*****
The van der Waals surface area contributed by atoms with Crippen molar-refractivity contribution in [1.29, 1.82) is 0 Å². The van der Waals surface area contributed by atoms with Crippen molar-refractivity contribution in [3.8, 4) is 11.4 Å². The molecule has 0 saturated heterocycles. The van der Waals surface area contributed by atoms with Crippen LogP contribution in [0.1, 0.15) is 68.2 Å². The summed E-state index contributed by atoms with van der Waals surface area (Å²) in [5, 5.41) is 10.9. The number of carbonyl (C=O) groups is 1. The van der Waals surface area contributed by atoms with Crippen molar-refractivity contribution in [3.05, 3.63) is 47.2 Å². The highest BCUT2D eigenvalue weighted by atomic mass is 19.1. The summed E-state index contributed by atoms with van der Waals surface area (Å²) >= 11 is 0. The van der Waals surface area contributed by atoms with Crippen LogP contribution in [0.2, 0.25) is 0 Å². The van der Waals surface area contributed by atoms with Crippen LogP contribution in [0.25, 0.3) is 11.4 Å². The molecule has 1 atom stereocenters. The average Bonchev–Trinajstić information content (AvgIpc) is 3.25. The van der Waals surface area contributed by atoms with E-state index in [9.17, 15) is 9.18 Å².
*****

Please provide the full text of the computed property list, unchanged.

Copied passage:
The van der Waals surface area contributed by atoms with Crippen molar-refractivity contribution in [1.29, 1.82) is 0 Å². The van der Waals surface area contributed by atoms with Crippen molar-refractivity contribution in [3.8, 4) is 11.4 Å². The molecule has 0 saturated heterocycles. The van der Waals surface area contributed by atoms with Crippen LogP contribution in [0.1, 0.15) is 68.2 Å². The summed E-state index contributed by atoms with van der Waals surface area (Å²) in [5, 5.41) is 10.9. The number of carbonyl (C=O) groups is 1. The van der Waals surface area contributed by atoms with Crippen molar-refractivity contribution in [3.05, 3.63) is 47.2 Å². The highest BCUT2D eigenvalue weighted by atomic mass is 19.1. The summed E-state index contributed by atoms with van der Waals surface area (Å²) >= 11 is 0. The van der Waals surface area contributed by atoms with Crippen LogP contribution in [0.2, 0.25) is 0 Å². The van der Waals surface area contributed by atoms with Crippen LogP contribution in [0.25, 0.3) is 11.4 Å². The molecule has 1 atom stereocenters. The average Bonchev–Trinajstić information content (AvgIpc) is 3.25. The van der Waals surface area contributed by atoms with E-state index in [9.17, 15) is 9.18 Å².